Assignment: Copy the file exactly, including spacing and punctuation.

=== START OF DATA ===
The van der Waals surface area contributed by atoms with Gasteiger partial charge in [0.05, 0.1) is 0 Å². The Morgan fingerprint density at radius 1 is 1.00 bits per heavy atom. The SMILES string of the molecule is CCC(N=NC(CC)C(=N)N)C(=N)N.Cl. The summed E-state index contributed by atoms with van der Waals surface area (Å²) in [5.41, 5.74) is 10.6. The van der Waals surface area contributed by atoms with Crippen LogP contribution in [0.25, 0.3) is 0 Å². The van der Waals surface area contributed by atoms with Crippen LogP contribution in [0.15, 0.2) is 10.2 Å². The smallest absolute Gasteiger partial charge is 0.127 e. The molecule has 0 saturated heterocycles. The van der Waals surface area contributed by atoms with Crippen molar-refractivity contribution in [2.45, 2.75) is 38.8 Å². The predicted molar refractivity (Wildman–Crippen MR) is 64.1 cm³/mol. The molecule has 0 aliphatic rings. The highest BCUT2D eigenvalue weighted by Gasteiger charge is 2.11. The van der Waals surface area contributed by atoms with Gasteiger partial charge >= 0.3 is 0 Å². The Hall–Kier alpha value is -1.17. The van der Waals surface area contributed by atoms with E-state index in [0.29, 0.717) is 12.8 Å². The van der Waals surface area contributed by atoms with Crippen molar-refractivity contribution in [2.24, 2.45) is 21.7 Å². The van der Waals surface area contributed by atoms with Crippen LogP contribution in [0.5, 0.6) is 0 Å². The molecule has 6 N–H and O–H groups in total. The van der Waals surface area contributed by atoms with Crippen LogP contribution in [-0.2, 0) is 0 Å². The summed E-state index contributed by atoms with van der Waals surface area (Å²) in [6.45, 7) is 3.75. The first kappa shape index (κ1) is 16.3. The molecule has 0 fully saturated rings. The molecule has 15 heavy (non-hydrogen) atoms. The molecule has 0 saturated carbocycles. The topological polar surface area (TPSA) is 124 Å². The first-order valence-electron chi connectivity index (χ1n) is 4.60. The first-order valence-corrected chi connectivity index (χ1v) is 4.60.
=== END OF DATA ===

The van der Waals surface area contributed by atoms with Gasteiger partial charge in [0.05, 0.1) is 0 Å². The Morgan fingerprint density at radius 1 is 1.00 bits per heavy atom. The SMILES string of the molecule is CCC(N=NC(CC)C(=N)N)C(=N)N.Cl. The summed E-state index contributed by atoms with van der Waals surface area (Å²) in [5.41, 5.74) is 10.6. The van der Waals surface area contributed by atoms with Crippen LogP contribution in [0.25, 0.3) is 0 Å². The van der Waals surface area contributed by atoms with Crippen LogP contribution in [0.15, 0.2) is 10.2 Å². The smallest absolute Gasteiger partial charge is 0.127 e. The molecule has 0 saturated heterocycles. The van der Waals surface area contributed by atoms with Crippen molar-refractivity contribution in [2.45, 2.75) is 38.8 Å². The predicted molar refractivity (Wildman–Crippen MR) is 64.1 cm³/mol. The molecule has 0 aliphatic rings. The highest BCUT2D eigenvalue weighted by Gasteiger charge is 2.11. The van der Waals surface area contributed by atoms with Gasteiger partial charge >= 0.3 is 0 Å². The Hall–Kier alpha value is -1.17. The van der Waals surface area contributed by atoms with E-state index in [0.29, 0.717) is 12.8 Å². The van der Waals surface area contributed by atoms with Crippen molar-refractivity contribution in [2.24, 2.45) is 21.7 Å². The van der Waals surface area contributed by atoms with Crippen LogP contribution in [0.5, 0.6) is 0 Å². The molecule has 6 N–H and O–H groups in total. The van der Waals surface area contributed by atoms with Crippen LogP contribution in [-0.2, 0) is 0 Å². The summed E-state index contributed by atoms with van der Waals surface area (Å²) in [6.45, 7) is 3.75. The first kappa shape index (κ1) is 16.3. The molecule has 0 fully saturated rings. The molecule has 15 heavy (non-hydrogen) atoms. The molecule has 0 saturated carbocycles. The topological polar surface area (TPSA) is 124 Å². The first-order valence-electron chi connectivity index (χ1n) is 4.60. The first-order valence-corrected chi connectivity index (χ1v) is 4.60.